By Sheena Rossiter
The neck-and-neck race leading up to the June 5th election to succeed President Alan Garcia pits the former army officer Ollanta Humala against congresswoman Keiko Fujimori, daughter of former President Alberto Fujimori.
Or, as the Peruvian Nobel Prize laureate Mario Vargas Llosa puts it, a choice "between terminal cancer and AIDS."
Why so morbid? To start, Keiko Fujimori's political pedigree isn't exactly pristine.
Her father -- who appointed her first lady of Peru in 1994, after he separated from her mother -- now calls Diroes Prison home. He's serving a 25-year sentence for corruption and human rights abuses committed during his decade-long presidency, which ended in 2000. Some commentators worry that Keiko Fujimori is stained by her father's legacy and may be unduly influenced by his circle of friends.
"The Fujimorato party structure still remains intact," the Peruvian writer Feliciano Padilla wrote on his blog, Pescador de Luceros, noting that Keiko Fujimori is surrounded by several of her father's old political hands.
Enough of these examples confirm that Keiko is just another piece of this political machinery that seeks to take back power with the end objective of reviving a corrupt, genocidal and dictatorial government.
Padilla also worries that the elder Fujimori might exert a more literal influence on his daughter's presidency -- given a story in La Republica newspaper that Fujimori has set up a campaign office beside her father's jail.
"It seems strange to no one that Alberto Fujimori is directing Keiko's election campaign," Padilla wrote.
Novelist Jorge Eduardo Benavides, who runs the blog En la Enstanteria de la Izquierda, agreed that "voting for Keiko Fujimori is like giving a letter of legitimacy to a government that is not only corrupt, but will likely be a continuation of Fujimori in control."
He continued: "We cannot forget that Keiko Fujimori was first lady for the government and was an active partner in this, besides being the main advocate for the idea of granting forgiveness to Alberto Fujimori."
If Keiko's campaign carries baggage, it's nothing compared with some of the accusations dogging her opponent.
In 2006, Humala was accused of committing human-rights abuses while he was an army officer during Peru's war against the Shining Path insurgency. (He has denied wrongdoing, and a judicial investigation into the matter was inconclusive.) He also led a brief military uprising against Alberto Fujimori in 2000.
His critics won't let him forget the past. As the Peruvian commentator Jamie Bayly put it, in a column in Peru 21:
Between a thug, a murderer, and a coup leader, and the daughter of a dictator who has asked for her father's crimes to be forgiven, I choose to vote for the daughter of the dictator who has entered politics to clear her last name … She never tortured or killed anyone, unlike her opponent, Ollanta Humala, whose hands are stained with blood and one day will pay justice (when he stops bribing witnesses) for the crimes he committed"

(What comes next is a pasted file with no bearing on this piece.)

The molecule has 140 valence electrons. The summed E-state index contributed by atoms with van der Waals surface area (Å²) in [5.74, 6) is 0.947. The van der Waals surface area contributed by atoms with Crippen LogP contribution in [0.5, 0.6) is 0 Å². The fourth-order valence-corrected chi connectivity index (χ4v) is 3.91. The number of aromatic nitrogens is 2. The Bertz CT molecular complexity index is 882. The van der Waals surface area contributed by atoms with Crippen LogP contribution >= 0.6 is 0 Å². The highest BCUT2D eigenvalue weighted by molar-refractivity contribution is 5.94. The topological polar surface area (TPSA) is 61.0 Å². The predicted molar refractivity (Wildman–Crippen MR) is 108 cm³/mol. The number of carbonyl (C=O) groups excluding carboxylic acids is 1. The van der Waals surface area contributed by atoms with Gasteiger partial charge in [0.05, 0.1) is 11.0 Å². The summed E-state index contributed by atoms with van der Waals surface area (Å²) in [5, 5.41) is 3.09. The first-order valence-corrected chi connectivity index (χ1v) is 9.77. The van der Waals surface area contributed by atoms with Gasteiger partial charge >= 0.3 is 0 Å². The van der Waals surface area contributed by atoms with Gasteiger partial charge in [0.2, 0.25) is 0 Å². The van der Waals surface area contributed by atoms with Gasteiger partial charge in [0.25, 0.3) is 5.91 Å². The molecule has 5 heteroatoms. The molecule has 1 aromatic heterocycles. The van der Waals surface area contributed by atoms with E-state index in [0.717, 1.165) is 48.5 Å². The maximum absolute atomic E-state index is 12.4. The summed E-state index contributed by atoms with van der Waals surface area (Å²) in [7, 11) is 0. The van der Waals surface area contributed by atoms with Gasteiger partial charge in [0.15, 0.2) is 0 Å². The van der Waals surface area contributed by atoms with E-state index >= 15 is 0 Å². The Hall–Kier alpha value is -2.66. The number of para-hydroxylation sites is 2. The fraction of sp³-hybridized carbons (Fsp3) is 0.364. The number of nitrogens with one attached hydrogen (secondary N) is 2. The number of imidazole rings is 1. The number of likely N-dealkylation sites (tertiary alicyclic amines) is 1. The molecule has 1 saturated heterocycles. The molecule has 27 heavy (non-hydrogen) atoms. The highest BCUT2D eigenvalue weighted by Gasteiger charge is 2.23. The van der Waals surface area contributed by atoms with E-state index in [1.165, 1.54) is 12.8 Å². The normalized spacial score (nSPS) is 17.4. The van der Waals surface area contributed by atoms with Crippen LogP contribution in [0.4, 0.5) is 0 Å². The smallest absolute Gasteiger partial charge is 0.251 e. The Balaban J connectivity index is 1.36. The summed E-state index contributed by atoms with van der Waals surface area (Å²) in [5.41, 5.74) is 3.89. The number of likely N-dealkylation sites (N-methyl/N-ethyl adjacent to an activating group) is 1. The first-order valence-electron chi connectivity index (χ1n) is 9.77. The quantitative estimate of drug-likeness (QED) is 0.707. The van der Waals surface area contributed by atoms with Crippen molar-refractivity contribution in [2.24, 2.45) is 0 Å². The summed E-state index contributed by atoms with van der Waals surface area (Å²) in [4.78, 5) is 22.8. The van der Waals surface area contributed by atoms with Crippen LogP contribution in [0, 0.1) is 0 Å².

Humala's more recent history also hits a nerve with some Peruvians, especially in the business community. He has toyed with amending the constitution, and has advocated some controversial economic ideas, such as raising fees on gas and mining companies to pay for social spending, increasing the state's role in the economy and renegotiating Peru's free-trade agreement with the U.S.
He also has ties with some notorious Latin American lefties: Venezuelan President Hugo Chavez and Bolivian President Evo Morales.
"The economic model to which Ollanta Humala is committed has brought economic destruction to Cuba, Venezuela, Bolivia, Ecuador and Nicaragua. And his political model implies a systematic attack on democratic institutions," said Roger Noriega, a policy analyst and former U.S. assistant secretary of state, in a speech in Miami that received significant attention in the Latin American press. He went on:
Only one candidate in this contest is trying to hide his dangerous past and his true ideas. Only one candidate has attempted violent rebellions against democracy. Only one candidate owes his political career to the caudillo, Hugo Chavez. Only one candidate will be accountable to a foreign power and a failed ideology."
Where Humala wins points is among the poor. Despite Peru's economic success in recent years -- it was one of the fastest-growing economies in Latin America last year -- an estimated third of Peruvians still live in poverty. As Humala said during a debate on May 29, "We have had growth, but it hasn't reached all."
If Humala wins, wrote Hernan Vasquez Cabrera, the director of the Peru Family Harmony Movement:
The right will lose all its privileges and they will have to share their profits with the poor of Peru, because Humala's campaign is focused on creating a better distribution of wealth. That means those who will benefit most are the poor, who will have access to health care, education, food and many more necessities.
Humala has modified his once-fiery anti-capitalist message, trading in the red shirts he wore in his 2006 presidential campaign for more traditional attire and suggesting that he now sees Luiz Inacio Lula da Silva, Brazil's former president, as a political role model more than he does Chavez.
So as the election nears, what has Vargas chosen -- cancer or AIDS?
During a panel discussion in Buenos Aires recently, Vargas said he'll be pulling for Humala.
"Without joy," he said, "and with a lot of fear."
(Sheena Rossiter is a contributor to the World View blog. The opinions expressed are her own.)
To contact the author of this blog post: Sheena Rossiter at firstname.lastname@example.org.
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